Winning and losing

RYAN PYETTE, Sun Media

, Last Updated: 3:08 PM ET

DETROIT -- There's a strange vibe in Motown.

The 2008 North American International Auto Show is in full gear.

A plane carrying a banner in support of Republican U.S. presidential hopeful Ron Paul swoops over Joe Louis Arena on the day of the Michigan primary.

But talk of dreamy concept cars and politics fails to gloss over why the Detroit Red Wings -- the best team in the NHL -- is playing the Atlanta Thrashers on this night in a rink barely two-thirds full.

Hockeytown is down.

The Red Wings, used to drawing crowds at or near capacity for the past two decades, are suddenly averaging about 2,000 paid tickets below their norm -- one of the most staggering and worrisome dips in the NHL.

No one in Detroit likes to hear it. There are plenty of theories for it. Many point to the struggling economy in the city and Michigan as a whole.

"It's the state of the state," said Brandon Rotz, a manager at Wings' defenceman Chris Chelios' downtown restaurant Cheli's Chili. "There are a lot of people here who are worried and don't know if they're going to have their job next week. So you have to make a choice -- do I buy groceries for my family or go to a Wings game?"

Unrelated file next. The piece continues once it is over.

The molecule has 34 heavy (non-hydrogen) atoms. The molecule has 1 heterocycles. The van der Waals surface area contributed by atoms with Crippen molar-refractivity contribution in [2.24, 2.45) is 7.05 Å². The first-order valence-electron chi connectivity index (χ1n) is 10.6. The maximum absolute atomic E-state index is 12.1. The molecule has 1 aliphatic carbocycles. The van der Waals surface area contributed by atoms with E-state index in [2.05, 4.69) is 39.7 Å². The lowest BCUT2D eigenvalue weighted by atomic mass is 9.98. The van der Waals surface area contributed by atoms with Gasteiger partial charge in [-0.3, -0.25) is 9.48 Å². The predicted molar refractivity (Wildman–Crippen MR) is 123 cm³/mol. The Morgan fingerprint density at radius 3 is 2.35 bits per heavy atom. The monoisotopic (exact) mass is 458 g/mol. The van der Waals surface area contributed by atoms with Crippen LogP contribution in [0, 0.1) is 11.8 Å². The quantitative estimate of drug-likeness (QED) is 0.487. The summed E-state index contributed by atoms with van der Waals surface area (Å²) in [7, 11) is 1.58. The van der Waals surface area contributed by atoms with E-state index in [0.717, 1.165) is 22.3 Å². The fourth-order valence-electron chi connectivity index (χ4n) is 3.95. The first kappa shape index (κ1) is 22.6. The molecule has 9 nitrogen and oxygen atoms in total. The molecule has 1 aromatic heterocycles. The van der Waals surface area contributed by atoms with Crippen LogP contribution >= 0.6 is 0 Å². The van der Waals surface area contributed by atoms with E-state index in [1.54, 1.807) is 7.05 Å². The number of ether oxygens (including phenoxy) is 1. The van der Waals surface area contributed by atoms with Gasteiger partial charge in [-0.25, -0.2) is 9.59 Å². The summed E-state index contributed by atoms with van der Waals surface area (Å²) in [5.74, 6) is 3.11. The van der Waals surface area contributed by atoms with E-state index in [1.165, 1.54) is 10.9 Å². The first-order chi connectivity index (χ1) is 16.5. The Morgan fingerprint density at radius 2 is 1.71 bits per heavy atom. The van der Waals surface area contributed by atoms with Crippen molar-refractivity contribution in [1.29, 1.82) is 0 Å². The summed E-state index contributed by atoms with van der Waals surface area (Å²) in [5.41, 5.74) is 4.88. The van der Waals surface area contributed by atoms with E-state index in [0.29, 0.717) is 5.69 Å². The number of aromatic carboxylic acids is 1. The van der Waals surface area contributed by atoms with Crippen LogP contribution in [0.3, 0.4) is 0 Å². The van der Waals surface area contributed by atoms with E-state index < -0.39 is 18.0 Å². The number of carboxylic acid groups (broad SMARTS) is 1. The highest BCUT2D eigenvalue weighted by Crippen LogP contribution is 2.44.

It's not much of a choice.

But it can't just be all about the economy.

Baseball's Tigers, now World Series favourites, are talking about capping season tickets because they're moving so well. The Pistons, who beat the Toronto Raptors at home the same night the Wings and Thrashers played, have no problem drawing sellout crowds to Auburn Hills.

The Ilitch family, which owns the Wings and Tigers, hired Michigan native Steve Violetta this season as the puck team's vice-president of business affairs. Before this, he sold hockey tickets in Nashville. Before that, he worked in Pittsburgh during the Mario Lemieux Stanley Cup years and he has also worked in Senators-crazy Ottawa.

This could be Violetta's biggest challenge.

"There's several factors to deal with here -- the economy is certainly one of the biggest -- but we're taking a real short-term approach to this," he said. "We're targeting church groups and schools to sell tickets for the second half of the year. We're marketing a lunch pail with all seven defencemen on it. Every market is different. Here in Detroit, it's an Original Six team and there's a lot of tradition. People know hockey. We have a very strong season-ticket basis to work with and that helps. We're working with our season-ticket holders to find out what makes them happy."

Building a hockey team hasn't been a problem. Ken Holland is regarded as one of the best GMs in the NHL. Scotty Bowman and Steve Yzerman are still close at hand.